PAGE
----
The sky by now had moved from indigo to a blue which can only be experienced and not described. According to the author Earl Shoris in The Last Word ’ the Mayan language had nine different words for blue”. The loss of language has made the blue I was witnessing beyond description.
By noon the sky had turned pale blue. In the open grassland, the animals were sunbathing, and the atmosphere was like a picnic. Lions, elephants, zebras, giraffes, a few foxes at distance, gazelles, all were in proximity of a few hundred yards of each other without any fear. I saw carcasses of dead animals in the same mix. I saw a mother elephant breastfeeding her baby, a male and female Ostridge couple taking a leisurely walk during their picnic, and lions sleeping on the trees. A few miles from this place, we saw a lioness sleeping on a big lava rock like a beautiful lady in a portrait session of sleeping beauty. Her 5 cubs were playing around and occasionally sucking on her breasts. The littlest among them was constantly hitting on her face and periodically stopping to gaze at her face possibly to ensure that her spirit was still a float in this world. The beauty of this Eden like place brought the memory of the following verse from Gregory Orr:
To be alive; not just the carcass,
But the spark
That’s crudely put, but……
If we are not supposed to dance,
Why all this music?
The story of circular migration of animals following the rains and rejuvenated vegetation is nothing less than magical. Science tells us that the animals for navigation shave several tools like spatial memory (some genetic and some learned), earth’s geomagnetic field, and seasons. I am not as well-endowed with spatial memory as these animals. The goddess of forgetfulness is always encroaching on the memory land. I am always trying to remember as much as I can the landscapes experienced with their wind patterns and sky.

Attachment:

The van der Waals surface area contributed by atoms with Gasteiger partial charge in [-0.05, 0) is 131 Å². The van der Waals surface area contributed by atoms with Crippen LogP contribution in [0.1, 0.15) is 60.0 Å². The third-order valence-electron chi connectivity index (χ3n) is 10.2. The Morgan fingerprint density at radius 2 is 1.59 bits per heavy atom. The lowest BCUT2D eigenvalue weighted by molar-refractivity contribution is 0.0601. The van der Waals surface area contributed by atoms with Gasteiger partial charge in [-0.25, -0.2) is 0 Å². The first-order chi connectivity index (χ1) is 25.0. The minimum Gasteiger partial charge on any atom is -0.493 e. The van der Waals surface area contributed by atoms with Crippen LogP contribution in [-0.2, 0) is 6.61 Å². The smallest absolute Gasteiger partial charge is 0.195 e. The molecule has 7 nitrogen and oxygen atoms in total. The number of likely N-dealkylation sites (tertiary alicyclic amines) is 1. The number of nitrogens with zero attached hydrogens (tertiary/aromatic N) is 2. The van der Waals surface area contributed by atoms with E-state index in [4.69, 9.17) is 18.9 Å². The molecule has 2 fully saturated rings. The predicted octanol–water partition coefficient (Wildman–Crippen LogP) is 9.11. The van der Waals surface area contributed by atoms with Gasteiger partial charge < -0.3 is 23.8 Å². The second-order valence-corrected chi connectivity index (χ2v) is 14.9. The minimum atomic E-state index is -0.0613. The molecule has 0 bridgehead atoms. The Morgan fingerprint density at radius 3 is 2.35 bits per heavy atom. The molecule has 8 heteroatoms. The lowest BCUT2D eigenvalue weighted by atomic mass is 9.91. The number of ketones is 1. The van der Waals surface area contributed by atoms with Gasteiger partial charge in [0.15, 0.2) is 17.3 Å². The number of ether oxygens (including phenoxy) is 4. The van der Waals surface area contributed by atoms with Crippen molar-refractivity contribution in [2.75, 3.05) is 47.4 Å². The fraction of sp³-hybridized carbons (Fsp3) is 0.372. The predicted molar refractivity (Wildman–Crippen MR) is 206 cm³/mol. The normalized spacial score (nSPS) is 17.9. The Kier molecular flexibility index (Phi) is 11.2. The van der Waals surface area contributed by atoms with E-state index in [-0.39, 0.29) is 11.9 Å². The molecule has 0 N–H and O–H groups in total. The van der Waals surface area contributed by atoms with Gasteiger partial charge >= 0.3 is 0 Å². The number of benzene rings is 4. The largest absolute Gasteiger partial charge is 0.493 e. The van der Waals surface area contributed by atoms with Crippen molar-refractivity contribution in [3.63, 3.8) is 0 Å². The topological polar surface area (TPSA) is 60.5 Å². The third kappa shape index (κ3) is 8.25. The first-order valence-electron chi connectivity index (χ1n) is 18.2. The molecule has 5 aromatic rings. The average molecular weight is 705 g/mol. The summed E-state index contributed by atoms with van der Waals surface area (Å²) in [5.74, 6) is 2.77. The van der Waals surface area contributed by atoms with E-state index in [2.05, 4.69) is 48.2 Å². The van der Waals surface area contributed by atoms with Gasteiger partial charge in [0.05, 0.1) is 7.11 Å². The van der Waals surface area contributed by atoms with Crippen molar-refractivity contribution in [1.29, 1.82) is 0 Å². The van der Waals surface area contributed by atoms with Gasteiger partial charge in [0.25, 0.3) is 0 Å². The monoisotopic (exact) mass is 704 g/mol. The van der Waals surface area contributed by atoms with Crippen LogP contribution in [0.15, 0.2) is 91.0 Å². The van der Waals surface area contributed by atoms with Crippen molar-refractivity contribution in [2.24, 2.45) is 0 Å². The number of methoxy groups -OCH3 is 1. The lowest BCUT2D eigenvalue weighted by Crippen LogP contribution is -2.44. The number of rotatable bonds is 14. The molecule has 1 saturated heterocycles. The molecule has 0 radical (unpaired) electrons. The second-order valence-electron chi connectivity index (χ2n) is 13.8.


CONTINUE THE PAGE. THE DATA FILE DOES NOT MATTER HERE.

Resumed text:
Serengeti was a gift to us from our children - Chetan, Megan, Ashim, and Pooja. Their gift brought an experience which we will cherish for as long as the goddess of forgetfulness does not turn her eyes towards us.
Visiting Serengeti and listening to what this land was saying, a new understanding and appreciation of life and nature developed. In conversation with the land, we create spaces in our life where wisdom arises like morning sun and our spiritual landscape expands. The forgotten experiences come back as stories to be reflected upon as something new and novel. We realized that this season of our lives is more important than any other season to cherish lived moments and stories. Most importantly, a realization that the eternal call of time is beckoning us to cherish the internal seasons of life together with the knowledge of our partner's heart's wants.
I carry your heart with me ( I carry it in my heart)
I am never without it (Anywhere I go you go, my dear)
Here is the deepest secret nobody knows (here is the root of the root, bud of the bud and sky of the sky of a tree called life; which grown higher than soul can hope, or mind can hide)
And this is the wonder that’s keeping the stars apart.
-E. E. Cummings